Consumer prices in Turkey climbed by 5.9 percent in September compared with August and were up by 61.8 percent from the same month in 2000, the state statistics institute said on Wednesday, October 3.
Wholesale prices increased by 5.4 percent in September from the previous month and by 74.7 percent the same period a year earlier, the institute said. Turkish inflation on a 12-month basis stood at 57.5 percent in August, 56.3 percent in July and 56.1 percent in June.
Inflation skyrocketed after a severe financial crisis, sparked by fears of political instability, hit Turkey in February, forcing the government to float the Turkish lira, which has so far lost about half of its value against the dollar. The move also weighed on an IMF-backed economic program under which Turkey managed to pull its chronic inflation down to 39 percent in 2000, a record-low point in recent years.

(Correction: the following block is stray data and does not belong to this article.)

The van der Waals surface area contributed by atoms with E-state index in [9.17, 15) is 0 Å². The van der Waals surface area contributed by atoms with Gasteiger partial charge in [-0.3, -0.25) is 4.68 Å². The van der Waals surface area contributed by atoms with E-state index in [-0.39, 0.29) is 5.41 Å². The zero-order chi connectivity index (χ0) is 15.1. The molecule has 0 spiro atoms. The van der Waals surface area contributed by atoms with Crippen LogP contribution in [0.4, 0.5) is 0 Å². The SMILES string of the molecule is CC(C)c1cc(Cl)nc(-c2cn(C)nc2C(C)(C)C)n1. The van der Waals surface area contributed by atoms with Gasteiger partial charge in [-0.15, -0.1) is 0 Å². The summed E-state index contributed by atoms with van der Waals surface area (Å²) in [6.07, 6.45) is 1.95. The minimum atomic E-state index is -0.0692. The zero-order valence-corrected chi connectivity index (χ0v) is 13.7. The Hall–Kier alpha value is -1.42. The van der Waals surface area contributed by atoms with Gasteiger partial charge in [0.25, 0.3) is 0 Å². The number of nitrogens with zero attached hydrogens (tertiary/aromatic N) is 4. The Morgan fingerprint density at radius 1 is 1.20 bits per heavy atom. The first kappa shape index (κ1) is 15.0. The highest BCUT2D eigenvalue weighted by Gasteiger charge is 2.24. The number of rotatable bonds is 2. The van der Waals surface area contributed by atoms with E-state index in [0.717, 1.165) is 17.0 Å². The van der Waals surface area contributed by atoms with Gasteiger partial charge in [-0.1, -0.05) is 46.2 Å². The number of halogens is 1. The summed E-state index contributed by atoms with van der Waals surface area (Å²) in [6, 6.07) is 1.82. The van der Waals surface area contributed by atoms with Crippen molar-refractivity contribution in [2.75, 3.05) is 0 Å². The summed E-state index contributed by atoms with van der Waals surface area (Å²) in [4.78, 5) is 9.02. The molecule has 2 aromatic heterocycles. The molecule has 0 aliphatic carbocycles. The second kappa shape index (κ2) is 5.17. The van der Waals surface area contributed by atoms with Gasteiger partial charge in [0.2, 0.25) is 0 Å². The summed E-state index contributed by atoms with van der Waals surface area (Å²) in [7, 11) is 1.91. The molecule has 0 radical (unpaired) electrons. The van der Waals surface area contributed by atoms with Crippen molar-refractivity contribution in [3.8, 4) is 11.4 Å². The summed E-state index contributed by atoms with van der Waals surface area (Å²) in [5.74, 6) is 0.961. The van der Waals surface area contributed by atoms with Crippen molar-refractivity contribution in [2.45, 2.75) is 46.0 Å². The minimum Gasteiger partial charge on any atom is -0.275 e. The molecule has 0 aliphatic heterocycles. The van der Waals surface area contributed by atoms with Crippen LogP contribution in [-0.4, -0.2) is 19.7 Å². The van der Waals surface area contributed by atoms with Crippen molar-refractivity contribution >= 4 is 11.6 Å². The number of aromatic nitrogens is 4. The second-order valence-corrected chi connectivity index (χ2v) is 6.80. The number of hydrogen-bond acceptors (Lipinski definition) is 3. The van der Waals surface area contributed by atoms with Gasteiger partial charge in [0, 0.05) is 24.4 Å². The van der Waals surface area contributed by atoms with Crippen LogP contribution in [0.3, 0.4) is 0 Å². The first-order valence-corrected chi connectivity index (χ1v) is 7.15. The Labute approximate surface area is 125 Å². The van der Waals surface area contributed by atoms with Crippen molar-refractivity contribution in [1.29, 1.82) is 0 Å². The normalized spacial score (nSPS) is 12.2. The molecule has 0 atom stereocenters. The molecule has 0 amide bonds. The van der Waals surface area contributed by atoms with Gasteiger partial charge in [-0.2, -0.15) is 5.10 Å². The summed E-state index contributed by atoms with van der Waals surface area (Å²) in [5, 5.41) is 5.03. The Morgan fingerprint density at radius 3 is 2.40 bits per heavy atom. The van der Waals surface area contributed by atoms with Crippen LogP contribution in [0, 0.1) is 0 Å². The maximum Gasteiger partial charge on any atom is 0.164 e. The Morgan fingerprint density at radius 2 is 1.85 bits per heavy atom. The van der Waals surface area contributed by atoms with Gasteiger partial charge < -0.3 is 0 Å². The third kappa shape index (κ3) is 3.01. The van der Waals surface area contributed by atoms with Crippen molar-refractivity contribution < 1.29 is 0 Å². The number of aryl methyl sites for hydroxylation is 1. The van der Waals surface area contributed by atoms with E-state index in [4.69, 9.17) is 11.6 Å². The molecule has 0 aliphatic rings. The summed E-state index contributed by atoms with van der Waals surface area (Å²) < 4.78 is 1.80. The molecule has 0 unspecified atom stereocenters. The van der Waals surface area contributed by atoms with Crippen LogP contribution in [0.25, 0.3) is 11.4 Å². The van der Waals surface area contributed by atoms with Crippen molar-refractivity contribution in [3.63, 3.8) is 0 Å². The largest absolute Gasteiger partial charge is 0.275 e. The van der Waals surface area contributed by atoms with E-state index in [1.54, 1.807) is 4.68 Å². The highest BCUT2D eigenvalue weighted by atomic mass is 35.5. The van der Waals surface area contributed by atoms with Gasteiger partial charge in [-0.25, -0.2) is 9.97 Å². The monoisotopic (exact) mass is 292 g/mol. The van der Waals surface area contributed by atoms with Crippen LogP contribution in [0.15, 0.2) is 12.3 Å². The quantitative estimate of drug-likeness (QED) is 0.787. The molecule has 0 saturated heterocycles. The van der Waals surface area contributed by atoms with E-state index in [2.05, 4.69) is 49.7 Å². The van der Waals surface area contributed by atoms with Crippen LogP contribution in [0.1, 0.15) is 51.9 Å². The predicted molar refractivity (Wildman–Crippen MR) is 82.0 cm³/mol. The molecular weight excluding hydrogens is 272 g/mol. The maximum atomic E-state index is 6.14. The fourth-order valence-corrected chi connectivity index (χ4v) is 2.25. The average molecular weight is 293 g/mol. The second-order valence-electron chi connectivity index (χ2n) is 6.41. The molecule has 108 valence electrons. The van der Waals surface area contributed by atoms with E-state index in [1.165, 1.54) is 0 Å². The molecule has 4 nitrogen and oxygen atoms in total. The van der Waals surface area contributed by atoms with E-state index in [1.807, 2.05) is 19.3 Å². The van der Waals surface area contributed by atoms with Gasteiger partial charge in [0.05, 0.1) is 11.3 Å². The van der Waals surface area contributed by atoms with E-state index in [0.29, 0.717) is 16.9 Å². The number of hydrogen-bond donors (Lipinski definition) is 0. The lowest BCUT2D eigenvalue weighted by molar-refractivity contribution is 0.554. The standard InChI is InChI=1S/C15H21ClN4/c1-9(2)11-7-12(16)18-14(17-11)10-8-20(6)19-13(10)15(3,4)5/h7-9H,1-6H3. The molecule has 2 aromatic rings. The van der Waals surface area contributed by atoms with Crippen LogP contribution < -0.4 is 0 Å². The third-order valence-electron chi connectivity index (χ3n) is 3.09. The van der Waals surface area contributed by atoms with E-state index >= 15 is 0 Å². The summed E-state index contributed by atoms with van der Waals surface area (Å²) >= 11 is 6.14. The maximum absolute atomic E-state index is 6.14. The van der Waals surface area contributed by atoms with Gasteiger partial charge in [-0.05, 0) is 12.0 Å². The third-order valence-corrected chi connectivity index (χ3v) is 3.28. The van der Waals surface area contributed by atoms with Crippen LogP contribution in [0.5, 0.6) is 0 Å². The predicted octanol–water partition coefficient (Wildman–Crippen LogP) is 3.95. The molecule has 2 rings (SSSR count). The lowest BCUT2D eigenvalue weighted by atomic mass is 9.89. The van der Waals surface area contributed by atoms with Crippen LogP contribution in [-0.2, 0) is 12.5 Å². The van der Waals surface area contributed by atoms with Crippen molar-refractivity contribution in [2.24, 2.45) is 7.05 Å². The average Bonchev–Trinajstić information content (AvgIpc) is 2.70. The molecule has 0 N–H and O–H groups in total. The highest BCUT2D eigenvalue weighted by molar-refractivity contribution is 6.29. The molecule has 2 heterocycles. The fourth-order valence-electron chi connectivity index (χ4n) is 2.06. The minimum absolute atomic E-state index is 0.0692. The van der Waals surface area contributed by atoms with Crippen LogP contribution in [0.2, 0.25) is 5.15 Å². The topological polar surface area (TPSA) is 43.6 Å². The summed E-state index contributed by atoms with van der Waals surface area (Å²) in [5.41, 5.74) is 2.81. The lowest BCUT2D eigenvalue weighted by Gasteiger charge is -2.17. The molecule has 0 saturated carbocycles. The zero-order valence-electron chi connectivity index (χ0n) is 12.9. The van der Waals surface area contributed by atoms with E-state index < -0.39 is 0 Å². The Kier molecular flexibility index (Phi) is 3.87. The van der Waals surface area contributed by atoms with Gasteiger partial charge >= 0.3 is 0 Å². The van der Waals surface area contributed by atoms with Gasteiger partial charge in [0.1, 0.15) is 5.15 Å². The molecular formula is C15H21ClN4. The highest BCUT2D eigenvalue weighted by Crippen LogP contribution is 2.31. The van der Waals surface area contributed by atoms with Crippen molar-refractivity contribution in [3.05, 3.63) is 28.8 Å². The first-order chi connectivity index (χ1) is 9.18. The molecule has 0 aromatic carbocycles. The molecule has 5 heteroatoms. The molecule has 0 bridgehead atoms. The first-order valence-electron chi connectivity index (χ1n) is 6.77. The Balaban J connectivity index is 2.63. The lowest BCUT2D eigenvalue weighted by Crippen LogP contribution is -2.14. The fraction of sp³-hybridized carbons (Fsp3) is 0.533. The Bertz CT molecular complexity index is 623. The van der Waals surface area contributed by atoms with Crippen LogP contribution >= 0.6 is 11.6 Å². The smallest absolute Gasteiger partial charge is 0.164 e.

In May, Turkey introduced a new recovery package, which won a multi-billion-dollar aid package from the International Monetary Fund and the World Bank.
Under the new adjustments Ankara projects year-end inflation to be around 60 percent and the economy to contract by 7.5 to eight percent in 2001 before growing by five percent next year. ― (AFP, Ankara)
© Agence France Presse 2001
© 2001 Mena Report (www.menareport.com )